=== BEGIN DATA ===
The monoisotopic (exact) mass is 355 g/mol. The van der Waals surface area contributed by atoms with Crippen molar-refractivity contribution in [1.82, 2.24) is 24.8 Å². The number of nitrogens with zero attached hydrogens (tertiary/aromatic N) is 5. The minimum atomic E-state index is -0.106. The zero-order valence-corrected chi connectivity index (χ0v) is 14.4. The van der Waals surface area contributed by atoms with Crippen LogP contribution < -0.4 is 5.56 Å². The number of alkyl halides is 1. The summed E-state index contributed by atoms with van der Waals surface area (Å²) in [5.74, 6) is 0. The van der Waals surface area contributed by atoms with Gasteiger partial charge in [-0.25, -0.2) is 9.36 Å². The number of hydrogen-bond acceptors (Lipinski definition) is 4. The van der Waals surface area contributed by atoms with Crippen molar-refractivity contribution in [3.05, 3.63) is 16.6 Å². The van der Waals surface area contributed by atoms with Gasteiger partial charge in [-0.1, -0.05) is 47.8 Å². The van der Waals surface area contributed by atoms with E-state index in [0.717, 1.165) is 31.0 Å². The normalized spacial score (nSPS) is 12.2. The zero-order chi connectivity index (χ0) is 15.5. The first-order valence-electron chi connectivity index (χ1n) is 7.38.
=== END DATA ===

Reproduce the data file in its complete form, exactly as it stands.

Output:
The monoisotopic (exact) mass is 355 g/mol. The van der Waals surface area contributed by atoms with Crippen molar-refractivity contribution in [1.82, 2.24) is 24.8 Å². The number of nitrogens with zero attached hydrogens (tertiary/aromatic N) is 5. The minimum atomic E-state index is -0.106. The zero-order valence-corrected chi connectivity index (χ0v) is 14.4. The van der Waals surface area contributed by atoms with Crippen LogP contribution < -0.4 is 5.56 Å². The number of alkyl halides is 1. The summed E-state index contributed by atoms with van der Waals surface area (Å²) in [5.74, 6) is 0. The van der Waals surface area contributed by atoms with Gasteiger partial charge in [-0.25, -0.2) is 9.36 Å². The number of hydrogen-bond acceptors (Lipinski definition) is 4. The van der Waals surface area contributed by atoms with Crippen molar-refractivity contribution in [3.05, 3.63) is 16.6 Å². The van der Waals surface area contributed by atoms with Gasteiger partial charge in [-0.1, -0.05) is 47.8 Å². The van der Waals surface area contributed by atoms with E-state index in [0.717, 1.165) is 31.0 Å². The normalized spacial score (nSPS) is 12.2. The zero-order chi connectivity index (χ0) is 15.5. The first-order valence-electron chi connectivity index (χ1n) is 7.38.